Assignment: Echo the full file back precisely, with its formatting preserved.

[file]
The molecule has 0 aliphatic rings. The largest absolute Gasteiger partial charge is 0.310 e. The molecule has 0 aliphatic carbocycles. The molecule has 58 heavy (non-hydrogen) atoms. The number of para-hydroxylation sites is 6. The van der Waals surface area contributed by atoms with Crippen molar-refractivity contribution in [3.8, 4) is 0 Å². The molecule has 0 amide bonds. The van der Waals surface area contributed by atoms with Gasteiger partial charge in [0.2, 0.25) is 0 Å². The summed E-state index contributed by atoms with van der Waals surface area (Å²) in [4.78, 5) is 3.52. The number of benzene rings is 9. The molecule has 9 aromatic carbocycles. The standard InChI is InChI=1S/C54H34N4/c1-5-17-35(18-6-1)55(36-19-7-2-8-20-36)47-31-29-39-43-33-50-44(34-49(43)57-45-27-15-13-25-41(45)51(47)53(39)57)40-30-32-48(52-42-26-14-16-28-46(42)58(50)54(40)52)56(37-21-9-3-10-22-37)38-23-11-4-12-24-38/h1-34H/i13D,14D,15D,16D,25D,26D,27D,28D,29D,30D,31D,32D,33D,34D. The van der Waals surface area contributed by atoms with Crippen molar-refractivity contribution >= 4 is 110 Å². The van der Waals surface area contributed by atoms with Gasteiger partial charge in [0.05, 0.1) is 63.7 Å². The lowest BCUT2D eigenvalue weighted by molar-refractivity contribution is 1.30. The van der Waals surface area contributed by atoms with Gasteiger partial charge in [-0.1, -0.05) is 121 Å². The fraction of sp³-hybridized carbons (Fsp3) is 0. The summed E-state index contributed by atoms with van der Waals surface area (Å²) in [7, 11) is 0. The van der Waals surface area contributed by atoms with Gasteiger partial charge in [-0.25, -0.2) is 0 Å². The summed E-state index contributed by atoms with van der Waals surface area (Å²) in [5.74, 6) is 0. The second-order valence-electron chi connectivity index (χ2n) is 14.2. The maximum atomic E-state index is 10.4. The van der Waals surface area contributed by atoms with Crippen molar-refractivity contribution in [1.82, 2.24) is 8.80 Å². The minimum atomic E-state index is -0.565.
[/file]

The molecule has 0 aliphatic rings. The largest absolute Gasteiger partial charge is 0.310 e. The molecule has 0 aliphatic carbocycles. The molecule has 58 heavy (non-hydrogen) atoms. The number of para-hydroxylation sites is 6. The van der Waals surface area contributed by atoms with Crippen molar-refractivity contribution in [3.8, 4) is 0 Å². The molecule has 0 amide bonds. The van der Waals surface area contributed by atoms with Gasteiger partial charge in [0.2, 0.25) is 0 Å². The summed E-state index contributed by atoms with van der Waals surface area (Å²) in [4.78, 5) is 3.52. The number of benzene rings is 9. The molecule has 9 aromatic carbocycles. The standard InChI is InChI=1S/C54H34N4/c1-5-17-35(18-6-1)55(36-19-7-2-8-20-36)47-31-29-39-43-33-50-44(34-49(43)57-45-27-15-13-25-41(45)51(47)53(39)57)40-30-32-48(52-42-26-14-16-28-46(42)58(50)54(40)52)56(37-21-9-3-10-22-37)38-23-11-4-12-24-38/h1-34H/i13D,14D,15D,16D,25D,26D,27D,28D,29D,30D,31D,32D,33D,34D. The van der Waals surface area contributed by atoms with Crippen molar-refractivity contribution >= 4 is 110 Å². The van der Waals surface area contributed by atoms with Gasteiger partial charge in [0.05, 0.1) is 63.7 Å². The lowest BCUT2D eigenvalue weighted by molar-refractivity contribution is 1.30. The van der Waals surface area contributed by atoms with Gasteiger partial charge in [-0.1, -0.05) is 121 Å². The fraction of sp³-hybridized carbons (Fsp3) is 0. The summed E-state index contributed by atoms with van der Waals surface area (Å²) in [7, 11) is 0. The van der Waals surface area contributed by atoms with Gasteiger partial charge in [-0.25, -0.2) is 0 Å². The summed E-state index contributed by atoms with van der Waals surface area (Å²) in [5.74, 6) is 0. The second-order valence-electron chi connectivity index (χ2n) is 14.2. The maximum atomic E-state index is 10.4. The van der Waals surface area contributed by atoms with Crippen molar-refractivity contribution in [1.82, 2.24) is 8.80 Å². The minimum atomic E-state index is -0.565.